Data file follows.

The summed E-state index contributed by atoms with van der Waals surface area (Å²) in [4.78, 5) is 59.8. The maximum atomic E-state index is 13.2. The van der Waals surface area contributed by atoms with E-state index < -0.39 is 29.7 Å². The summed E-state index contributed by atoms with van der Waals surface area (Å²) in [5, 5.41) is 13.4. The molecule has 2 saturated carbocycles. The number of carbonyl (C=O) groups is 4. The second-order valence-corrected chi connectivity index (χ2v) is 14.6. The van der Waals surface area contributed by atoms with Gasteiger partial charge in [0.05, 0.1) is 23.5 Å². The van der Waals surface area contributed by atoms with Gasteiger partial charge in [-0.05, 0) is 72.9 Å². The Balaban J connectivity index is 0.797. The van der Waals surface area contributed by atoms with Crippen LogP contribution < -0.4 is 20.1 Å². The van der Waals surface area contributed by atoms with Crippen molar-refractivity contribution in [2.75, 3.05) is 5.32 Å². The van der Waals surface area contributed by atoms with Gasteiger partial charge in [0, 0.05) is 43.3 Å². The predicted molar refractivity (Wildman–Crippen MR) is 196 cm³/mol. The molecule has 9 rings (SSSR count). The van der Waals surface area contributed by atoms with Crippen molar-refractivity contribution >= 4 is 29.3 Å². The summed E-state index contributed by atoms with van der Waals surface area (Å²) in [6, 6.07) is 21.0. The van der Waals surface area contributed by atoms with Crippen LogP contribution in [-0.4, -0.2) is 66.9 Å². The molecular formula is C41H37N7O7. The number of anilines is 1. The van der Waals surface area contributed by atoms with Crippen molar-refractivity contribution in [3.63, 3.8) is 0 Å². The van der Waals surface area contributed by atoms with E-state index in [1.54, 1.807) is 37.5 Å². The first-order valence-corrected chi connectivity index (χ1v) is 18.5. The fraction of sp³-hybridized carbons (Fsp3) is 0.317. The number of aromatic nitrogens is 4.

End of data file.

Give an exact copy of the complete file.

The summed E-state index contributed by atoms with van der Waals surface area (Å²) in [4.78, 5) is 59.8. The maximum atomic E-state index is 13.2. The van der Waals surface area contributed by atoms with E-state index < -0.39 is 29.7 Å². The summed E-state index contributed by atoms with van der Waals surface area (Å²) in [5, 5.41) is 13.4. The molecule has 2 saturated carbocycles. The number of carbonyl (C=O) groups is 4. The second-order valence-corrected chi connectivity index (χ2v) is 14.6. The van der Waals surface area contributed by atoms with Gasteiger partial charge in [0.05, 0.1) is 23.5 Å². The van der Waals surface area contributed by atoms with Gasteiger partial charge in [-0.05, 0) is 72.9 Å². The Balaban J connectivity index is 0.797. The van der Waals surface area contributed by atoms with Crippen LogP contribution < -0.4 is 20.1 Å². The van der Waals surface area contributed by atoms with Crippen molar-refractivity contribution in [2.75, 3.05) is 5.32 Å². The van der Waals surface area contributed by atoms with Gasteiger partial charge in [0, 0.05) is 43.3 Å². The predicted molar refractivity (Wildman–Crippen MR) is 196 cm³/mol. The molecule has 9 rings (SSSR count). The van der Waals surface area contributed by atoms with Crippen molar-refractivity contribution >= 4 is 29.3 Å². The summed E-state index contributed by atoms with van der Waals surface area (Å²) in [6, 6.07) is 21.0. The van der Waals surface area contributed by atoms with Crippen LogP contribution in [-0.4, -0.2) is 66.9 Å². The molecular formula is C41H37N7O7. The number of anilines is 1. The van der Waals surface area contributed by atoms with Crippen molar-refractivity contribution in [3.63, 3.8) is 0 Å². The van der Waals surface area contributed by atoms with E-state index in [1.54, 1.807) is 37.5 Å². The first-order valence-corrected chi connectivity index (χ1v) is 18.5. The fraction of sp³-hybridized carbons (Fsp3) is 0.317. The number of aromatic nitrogens is 4.